Given its massive popularity, with some 22 million copies moved in the U.S. alone, it’s no surprise that Back in Black has seen a few releases on CD. Originally released on CD in the band’s native Australia in 1985 (Albert CD 431046), Atlantic first released the album to the format two years later (16018-2). A remaster, overseen by Ted Jensen, followed in 1994 (ATCO 92418-2); that same remaster was one of the five discs in the band’s Bonfire box set (EastWest 62119-2, 1997 – reissued Epic E5K 80218, 2003). When the band’s catalogue changed hands in the U.S. to Epic Records, a new remaster by George Marino was commissioned. It was released twice: once in a new enhanced CD edition with bonus multimedia content in a digipak (Epic 69699 80207-2, 2003) and once the following year as a DualDisc (Epic EN 90828), a double-sided disc with a DVD side featuring the album in LPCM stereo and The Story of Back in Black, a new documentary on the album. (That remaster was also released in Europe in 2008 as a fan pack with a guitar pick, keyring and other non-musical bonus content (Columbia 88697 339939-2).)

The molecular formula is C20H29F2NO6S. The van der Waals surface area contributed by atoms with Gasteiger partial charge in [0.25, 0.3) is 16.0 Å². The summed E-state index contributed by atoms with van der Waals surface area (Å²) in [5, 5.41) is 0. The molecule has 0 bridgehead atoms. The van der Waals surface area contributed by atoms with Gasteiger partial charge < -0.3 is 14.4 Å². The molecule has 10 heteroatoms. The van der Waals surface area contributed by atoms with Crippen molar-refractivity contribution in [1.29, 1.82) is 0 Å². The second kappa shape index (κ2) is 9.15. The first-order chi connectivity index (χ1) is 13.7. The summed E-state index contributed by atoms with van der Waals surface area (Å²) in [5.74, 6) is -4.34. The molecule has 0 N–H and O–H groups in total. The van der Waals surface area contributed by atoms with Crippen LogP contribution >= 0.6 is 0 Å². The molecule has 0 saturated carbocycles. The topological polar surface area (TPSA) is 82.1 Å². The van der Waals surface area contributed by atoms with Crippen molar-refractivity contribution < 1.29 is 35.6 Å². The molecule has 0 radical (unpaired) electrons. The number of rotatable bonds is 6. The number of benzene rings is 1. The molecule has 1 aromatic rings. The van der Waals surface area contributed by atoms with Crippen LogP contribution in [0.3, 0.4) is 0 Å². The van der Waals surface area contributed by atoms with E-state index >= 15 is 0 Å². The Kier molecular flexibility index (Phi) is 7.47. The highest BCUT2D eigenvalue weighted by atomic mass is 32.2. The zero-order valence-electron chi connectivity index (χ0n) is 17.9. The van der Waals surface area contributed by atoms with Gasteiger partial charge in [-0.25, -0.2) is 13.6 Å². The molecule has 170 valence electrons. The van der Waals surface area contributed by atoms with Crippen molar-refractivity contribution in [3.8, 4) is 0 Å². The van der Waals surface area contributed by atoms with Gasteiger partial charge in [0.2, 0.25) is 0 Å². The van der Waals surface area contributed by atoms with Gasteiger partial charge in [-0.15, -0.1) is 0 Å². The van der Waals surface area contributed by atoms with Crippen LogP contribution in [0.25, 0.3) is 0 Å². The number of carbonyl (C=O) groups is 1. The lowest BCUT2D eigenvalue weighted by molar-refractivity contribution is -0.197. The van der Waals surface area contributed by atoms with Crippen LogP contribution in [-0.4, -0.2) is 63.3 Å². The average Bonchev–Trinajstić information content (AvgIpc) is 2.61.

72. Prince and The Revolution, Purple Rain (Warner Bros., 1984)
Prince was, from the get-go, a performer with a singular vision. His first few albums, and many thereafter, were produced, recorded, written and performed by himself alone. So it’s interesting, then, that his most valuable touchstone – the Rosetta stone that boils down all you need to understand about The Artist and his future-funk music into nine songs – is the first credited to a band. The members of The Revolution – guitarist Wendy Melvoin, keyboardists Lisa Coleman and Matt Fink, bassist Mark Brown and drummer Bobby Z – were an integral part of Prince’s image and mystique, no matter how much of the album’s work was solely his. And the album, every last note on it, is a powerful work, one that leaves you wanting more even though you’ve got so much to enjoy. By the last orchestral chords of the title track, you’ve tapped into something far deeper than rock and roll. You’ve unlocked the door to Prince’s heart and soul itself.